Song of Kali

Kali Sculpture from Calcutta Art Gallery

 

“I think that there are black holes in reality. Black holes in the human spirit. And actual places where, because of density or misery or sheer human perversity, the fabric of things comes apart and that black core in us swallows all the rest.” 

Dan Simmons first novel, Song of Kali is a different type of horror story from other horror stories I’ve read. There is a powerful mythical goddess called Kali at the center of this horror but the real monster in this book is a place as much as this ancient goddess. The place is the eastern Indian city of Calcutta in the late 70s. In Song of Kali, Calcutta becomes similar to the Congo of Conrad’s Heart of Darkness. It is to this strange, mysterious city that the book’s American narrator has been sent to by his small literary magazine to track down a famous Indian poet called Das. The poet is rumored to still be alive although he has not been seen in a number of years. The narrator’s assignment is to track him down and get an interview with him and his latest poetry. The narrator also has a contract with a large American magazine that wants a story about the poet as the popularity of the reclusive poet has been rising around the world.

More than a horror story, though, it seems to me a modern adventure story in a similar vein to the old adventure stories of Robert Luis Stevenson or H. Ryder Haggard. Particularly Haggard’s She. Only settings are mixed. In Song of Kali, the narrator does not leave a city to venture to some far off island or kingdom but rather travels into that “country” and state of mind of one city called Calcutta. The descriptions of a city are perhaps the most incredible I’ve ever read about a city. Simmons’ narrator Bobby, is relentless as he continues to build a sense of the filth, poverty, death with every sentence. At times, it seems almost like overkill and the reader says get back to the plot. The fact is, the city is really a character itself, essential to the plot.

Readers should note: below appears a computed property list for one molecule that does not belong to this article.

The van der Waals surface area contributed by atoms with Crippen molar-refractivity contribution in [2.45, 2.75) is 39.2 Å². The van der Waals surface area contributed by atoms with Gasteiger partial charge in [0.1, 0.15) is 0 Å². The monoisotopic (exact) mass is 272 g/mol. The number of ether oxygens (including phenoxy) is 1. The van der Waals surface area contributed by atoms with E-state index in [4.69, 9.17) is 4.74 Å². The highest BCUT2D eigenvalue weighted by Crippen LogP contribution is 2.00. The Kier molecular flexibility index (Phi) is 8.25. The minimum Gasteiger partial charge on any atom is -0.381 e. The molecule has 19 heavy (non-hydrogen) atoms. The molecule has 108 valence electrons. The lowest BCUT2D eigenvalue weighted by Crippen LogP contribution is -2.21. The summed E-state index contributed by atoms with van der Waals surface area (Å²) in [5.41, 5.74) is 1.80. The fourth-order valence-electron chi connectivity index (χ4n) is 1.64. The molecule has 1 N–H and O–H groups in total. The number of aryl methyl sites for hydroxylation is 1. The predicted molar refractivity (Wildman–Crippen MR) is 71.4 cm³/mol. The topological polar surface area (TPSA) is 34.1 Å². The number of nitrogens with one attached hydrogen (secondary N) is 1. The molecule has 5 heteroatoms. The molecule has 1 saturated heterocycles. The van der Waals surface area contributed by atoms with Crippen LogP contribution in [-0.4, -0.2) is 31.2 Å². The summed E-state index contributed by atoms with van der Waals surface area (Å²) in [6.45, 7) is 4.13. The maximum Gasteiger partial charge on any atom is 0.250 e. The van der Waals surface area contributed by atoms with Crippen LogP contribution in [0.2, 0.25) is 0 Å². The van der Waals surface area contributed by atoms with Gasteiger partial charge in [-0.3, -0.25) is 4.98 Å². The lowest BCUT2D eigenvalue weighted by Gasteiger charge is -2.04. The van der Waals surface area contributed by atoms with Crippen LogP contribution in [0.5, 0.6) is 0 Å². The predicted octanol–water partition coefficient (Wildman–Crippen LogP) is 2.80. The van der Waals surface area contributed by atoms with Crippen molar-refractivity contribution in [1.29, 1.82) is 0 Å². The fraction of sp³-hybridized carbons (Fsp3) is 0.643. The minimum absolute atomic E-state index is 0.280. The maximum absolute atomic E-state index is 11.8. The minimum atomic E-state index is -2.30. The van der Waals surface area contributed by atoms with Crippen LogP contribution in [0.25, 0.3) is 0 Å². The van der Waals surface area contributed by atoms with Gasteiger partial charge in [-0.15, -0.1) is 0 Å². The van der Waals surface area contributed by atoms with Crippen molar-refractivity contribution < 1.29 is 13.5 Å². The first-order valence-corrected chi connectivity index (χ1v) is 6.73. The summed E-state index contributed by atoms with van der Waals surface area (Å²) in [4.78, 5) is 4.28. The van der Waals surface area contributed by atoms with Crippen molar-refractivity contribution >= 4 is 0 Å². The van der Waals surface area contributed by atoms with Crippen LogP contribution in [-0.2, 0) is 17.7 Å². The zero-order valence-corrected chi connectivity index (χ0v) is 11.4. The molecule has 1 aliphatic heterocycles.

Calcutta Street in the 1970s

The book creates this sense of a hot, tropical place where the world is chaotic in a similar way that the movie ThYear of Living Dangerously creates the city of Jakarta when the news reporter Mel Gibson arrives in the summer and fall of 1965. An aspiring American poet named Robert Luczak, his Indian wife Amrita, and their infant daughter trek to Calcutta so he can track down a lauded and mysterious old Indian poet, M. Das, whose unsettling new work has been making the rounds of the literary world – after his supposed death some years before.The narrator has brought his half Indian wife and baby girl to the city with him for somewhat of a vacation while he pursues his assignment. They stay at the hotel most of the time while he becomes a type of literary detective, using contacts to search out the mysterious poet Das. Most think the poet is dead but the narrator hears Das still exists and a guide named Krishna takes him around Calcutta in search of the poet.